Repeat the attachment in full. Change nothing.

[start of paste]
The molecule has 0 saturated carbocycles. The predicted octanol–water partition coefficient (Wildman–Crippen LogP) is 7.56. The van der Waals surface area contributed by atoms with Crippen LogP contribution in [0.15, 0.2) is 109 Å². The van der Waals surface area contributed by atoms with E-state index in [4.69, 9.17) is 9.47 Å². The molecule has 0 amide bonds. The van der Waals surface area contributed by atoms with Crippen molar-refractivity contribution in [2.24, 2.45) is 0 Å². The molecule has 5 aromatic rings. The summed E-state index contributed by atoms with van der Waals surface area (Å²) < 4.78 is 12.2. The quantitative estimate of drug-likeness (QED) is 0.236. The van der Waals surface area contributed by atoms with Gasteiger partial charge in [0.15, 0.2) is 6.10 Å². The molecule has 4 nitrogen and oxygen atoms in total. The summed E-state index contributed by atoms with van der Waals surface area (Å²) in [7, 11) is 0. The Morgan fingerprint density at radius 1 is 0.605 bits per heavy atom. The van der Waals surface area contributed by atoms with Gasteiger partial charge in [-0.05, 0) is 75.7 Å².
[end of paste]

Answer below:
The molecule has 0 saturated carbocycles. The predicted octanol–water partition coefficient (Wildman–Crippen LogP) is 7.56. The van der Waals surface area contributed by atoms with Crippen LogP contribution in [0.15, 0.2) is 109 Å². The van der Waals surface area contributed by atoms with E-state index in [4.69, 9.17) is 9.47 Å². The molecule has 0 amide bonds. The van der Waals surface area contributed by atoms with Crippen molar-refractivity contribution in [2.24, 2.45) is 0 Å². The molecule has 5 aromatic rings. The summed E-state index contributed by atoms with van der Waals surface area (Å²) < 4.78 is 12.2. The quantitative estimate of drug-likeness (QED) is 0.236. The van der Waals surface area contributed by atoms with Gasteiger partial charge in [0.15, 0.2) is 6.10 Å². The molecule has 4 nitrogen and oxygen atoms in total. The summed E-state index contributed by atoms with van der Waals surface area (Å²) in [7, 11) is 0. The Morgan fingerprint density at radius 1 is 0.605 bits per heavy atom. The van der Waals surface area contributed by atoms with Gasteiger partial charge in [-0.05, 0) is 75.7 Å².